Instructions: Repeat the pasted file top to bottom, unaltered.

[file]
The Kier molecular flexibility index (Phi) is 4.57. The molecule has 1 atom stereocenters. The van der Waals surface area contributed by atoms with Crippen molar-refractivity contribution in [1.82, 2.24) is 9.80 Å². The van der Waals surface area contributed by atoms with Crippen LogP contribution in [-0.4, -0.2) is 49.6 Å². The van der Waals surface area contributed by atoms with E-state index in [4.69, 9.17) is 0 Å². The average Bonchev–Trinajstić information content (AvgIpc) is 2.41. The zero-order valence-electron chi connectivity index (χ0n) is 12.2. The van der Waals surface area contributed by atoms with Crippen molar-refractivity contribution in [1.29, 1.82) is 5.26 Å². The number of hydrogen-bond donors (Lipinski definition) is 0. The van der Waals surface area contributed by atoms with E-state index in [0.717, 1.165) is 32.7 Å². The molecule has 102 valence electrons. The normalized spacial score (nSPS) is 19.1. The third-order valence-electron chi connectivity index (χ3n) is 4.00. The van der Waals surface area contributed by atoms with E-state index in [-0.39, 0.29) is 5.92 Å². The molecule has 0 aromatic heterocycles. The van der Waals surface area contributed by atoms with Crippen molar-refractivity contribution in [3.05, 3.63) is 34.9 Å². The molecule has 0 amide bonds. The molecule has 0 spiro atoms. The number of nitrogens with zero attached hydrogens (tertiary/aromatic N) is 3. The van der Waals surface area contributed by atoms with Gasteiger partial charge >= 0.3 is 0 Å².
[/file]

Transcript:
The Kier molecular flexibility index (Phi) is 4.57. The molecule has 1 atom stereocenters. The van der Waals surface area contributed by atoms with Crippen molar-refractivity contribution in [1.82, 2.24) is 9.80 Å². The van der Waals surface area contributed by atoms with Crippen LogP contribution in [-0.4, -0.2) is 49.6 Å². The van der Waals surface area contributed by atoms with E-state index in [4.69, 9.17) is 0 Å². The average Bonchev–Trinajstić information content (AvgIpc) is 2.41. The zero-order valence-electron chi connectivity index (χ0n) is 12.2. The van der Waals surface area contributed by atoms with Crippen molar-refractivity contribution in [1.29, 1.82) is 5.26 Å². The number of hydrogen-bond donors (Lipinski definition) is 0. The van der Waals surface area contributed by atoms with E-state index in [0.717, 1.165) is 32.7 Å². The molecule has 102 valence electrons. The normalized spacial score (nSPS) is 19.1. The third-order valence-electron chi connectivity index (χ3n) is 4.00. The van der Waals surface area contributed by atoms with E-state index in [-0.39, 0.29) is 5.92 Å². The molecule has 0 aromatic heterocycles. The van der Waals surface area contributed by atoms with Crippen molar-refractivity contribution in [3.05, 3.63) is 34.9 Å². The molecule has 0 amide bonds. The molecule has 0 spiro atoms. The number of nitrogens with zero attached hydrogens (tertiary/aromatic N) is 3. The van der Waals surface area contributed by atoms with Gasteiger partial charge >= 0.3 is 0 Å².